Good alternatives to the high-street banks
Jul 06, 2012
If you didn’t fancy the high-street banks much last week, odds are you like them even less this week. The operational breakdown at RBS turned out to be just the beginning of the PR week from hell for the banking industry (see this week's MoneyWeek magazine cover story). Yet all this has already produced a silver lining: the British population, who until recently were more likely to get divorced than change their banks, have suddenly begun to get a grip.
A YouGov poll last week showed that 60% of us no longer trust the big banks (rather begging the question of who on earth the other 40% are) and Nationwide has seen a 26% rise in people switching their accounts to them. If you still bank with any of our big banks, you might like to think about joining those people.
That’s partly because of the trust thing – why would you keep your money in an institution you don’t really trust to behave morally? But it’s also to do with systems reliability. As David Bannister, editor of Banking Technology, points out in The Daily Telegraph, the big banks tend to have “legacy systems” designed in the days when bank branches were shut from mid-afternoon until the next morning, and the internet didn’t exist. They weren’t built to deal with today’s transactions made 24 hours a day in real time. This was the core problem during the RBS meltdown: “as the IT people were trying to reset the original glitch, millions more were piling up behind”.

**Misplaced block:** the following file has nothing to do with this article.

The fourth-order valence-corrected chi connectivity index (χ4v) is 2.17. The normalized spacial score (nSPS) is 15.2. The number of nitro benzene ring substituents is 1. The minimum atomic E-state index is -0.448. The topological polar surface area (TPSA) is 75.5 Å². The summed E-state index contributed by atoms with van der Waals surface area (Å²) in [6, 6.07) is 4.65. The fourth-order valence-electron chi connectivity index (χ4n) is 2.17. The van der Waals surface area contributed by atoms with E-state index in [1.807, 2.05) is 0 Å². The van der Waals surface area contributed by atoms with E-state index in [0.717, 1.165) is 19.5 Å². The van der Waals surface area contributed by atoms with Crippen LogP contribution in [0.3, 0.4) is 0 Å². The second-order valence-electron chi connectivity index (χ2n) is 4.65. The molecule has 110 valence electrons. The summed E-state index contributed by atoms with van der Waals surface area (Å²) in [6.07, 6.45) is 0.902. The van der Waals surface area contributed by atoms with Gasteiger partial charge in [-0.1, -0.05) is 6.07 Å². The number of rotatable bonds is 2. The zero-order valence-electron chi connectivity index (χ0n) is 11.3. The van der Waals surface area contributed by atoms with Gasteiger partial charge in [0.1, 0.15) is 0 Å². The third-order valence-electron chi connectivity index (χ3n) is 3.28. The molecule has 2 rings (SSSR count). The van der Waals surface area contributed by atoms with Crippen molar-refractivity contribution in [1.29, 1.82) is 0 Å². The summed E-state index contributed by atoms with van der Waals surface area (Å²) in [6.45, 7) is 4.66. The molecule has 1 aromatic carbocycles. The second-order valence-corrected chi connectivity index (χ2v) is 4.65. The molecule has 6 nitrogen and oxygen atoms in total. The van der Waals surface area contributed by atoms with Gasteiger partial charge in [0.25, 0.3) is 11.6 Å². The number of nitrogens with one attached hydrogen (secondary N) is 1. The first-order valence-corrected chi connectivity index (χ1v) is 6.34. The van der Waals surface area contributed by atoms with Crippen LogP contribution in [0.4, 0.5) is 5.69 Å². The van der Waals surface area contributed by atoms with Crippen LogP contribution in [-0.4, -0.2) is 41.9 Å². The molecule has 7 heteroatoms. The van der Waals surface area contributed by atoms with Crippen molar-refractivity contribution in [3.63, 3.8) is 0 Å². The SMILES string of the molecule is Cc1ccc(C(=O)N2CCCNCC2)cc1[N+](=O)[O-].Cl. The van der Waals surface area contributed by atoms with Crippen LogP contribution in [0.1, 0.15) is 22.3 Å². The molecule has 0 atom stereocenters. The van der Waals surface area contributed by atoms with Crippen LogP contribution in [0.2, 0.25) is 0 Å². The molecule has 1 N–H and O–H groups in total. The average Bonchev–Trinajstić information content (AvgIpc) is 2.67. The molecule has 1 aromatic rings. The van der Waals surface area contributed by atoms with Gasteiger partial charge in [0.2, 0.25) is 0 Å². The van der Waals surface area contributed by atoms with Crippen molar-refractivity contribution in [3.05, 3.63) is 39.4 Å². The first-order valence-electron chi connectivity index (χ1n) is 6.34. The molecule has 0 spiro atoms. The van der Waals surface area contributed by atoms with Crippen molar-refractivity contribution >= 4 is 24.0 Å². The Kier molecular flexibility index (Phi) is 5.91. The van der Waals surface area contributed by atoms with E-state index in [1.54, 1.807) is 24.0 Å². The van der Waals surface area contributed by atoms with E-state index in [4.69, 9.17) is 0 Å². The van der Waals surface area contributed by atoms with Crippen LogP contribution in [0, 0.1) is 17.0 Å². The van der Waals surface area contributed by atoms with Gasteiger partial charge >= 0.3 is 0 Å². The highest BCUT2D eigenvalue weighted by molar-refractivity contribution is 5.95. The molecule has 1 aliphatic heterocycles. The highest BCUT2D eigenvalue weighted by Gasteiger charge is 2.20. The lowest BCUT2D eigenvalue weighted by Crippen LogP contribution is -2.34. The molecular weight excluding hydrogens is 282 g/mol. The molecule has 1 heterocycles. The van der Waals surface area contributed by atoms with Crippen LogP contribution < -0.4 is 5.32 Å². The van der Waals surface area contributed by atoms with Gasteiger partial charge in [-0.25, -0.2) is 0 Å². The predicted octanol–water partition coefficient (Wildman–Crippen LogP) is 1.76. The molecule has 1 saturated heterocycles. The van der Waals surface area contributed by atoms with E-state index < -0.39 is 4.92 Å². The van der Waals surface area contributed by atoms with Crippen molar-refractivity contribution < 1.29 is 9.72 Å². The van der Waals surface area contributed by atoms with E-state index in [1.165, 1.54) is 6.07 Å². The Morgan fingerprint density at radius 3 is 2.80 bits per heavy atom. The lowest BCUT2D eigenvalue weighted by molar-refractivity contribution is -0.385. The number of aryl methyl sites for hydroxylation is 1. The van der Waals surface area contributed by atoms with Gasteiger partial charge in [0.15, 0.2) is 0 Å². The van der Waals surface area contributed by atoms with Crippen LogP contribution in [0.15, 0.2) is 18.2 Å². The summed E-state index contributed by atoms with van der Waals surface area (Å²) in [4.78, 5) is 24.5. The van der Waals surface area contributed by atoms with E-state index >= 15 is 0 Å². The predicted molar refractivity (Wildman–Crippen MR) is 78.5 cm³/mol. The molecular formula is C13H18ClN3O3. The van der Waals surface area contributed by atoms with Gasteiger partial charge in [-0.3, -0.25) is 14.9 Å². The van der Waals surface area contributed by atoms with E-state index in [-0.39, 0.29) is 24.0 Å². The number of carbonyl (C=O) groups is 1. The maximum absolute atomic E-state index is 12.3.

Go to a newer bank with more up-to-date systems and this might be less likely to happen. Nationwide gets great reviews from users (building societies, says The Sunday Times, are “increasingly investing in their systems”) as does First Direct (which I suggested last week) and the Co-operative Bank. But if you’re after a new launch, the most significant is Metro, which now has 12 branches in greater London and offers a full range of banking services. Sweden’s Handelsbanken has over 100 branches in Britain – you get a direct account manager and all decisions about your account are made in branch.
If you aren’t keen to move current account you might think about shifting other parts of your finances from the high street: on Sunday Times numbers, less than 10% of the top deals on savings accounts come from the seven biggest banking brands. You’d be better off moving your savings accounts to Governor Money (where you can get 3.5% from the Clydesdale Bank); taking your personal loans from Derbyshire Building Society (typical rate 5.9% on £7,500); your insurance from Debenhams (£6.91 for a single trip to Europe) and your mortgages from Principality Building Society (a two-year fix will cost you 2.79% and a £1,000 fee).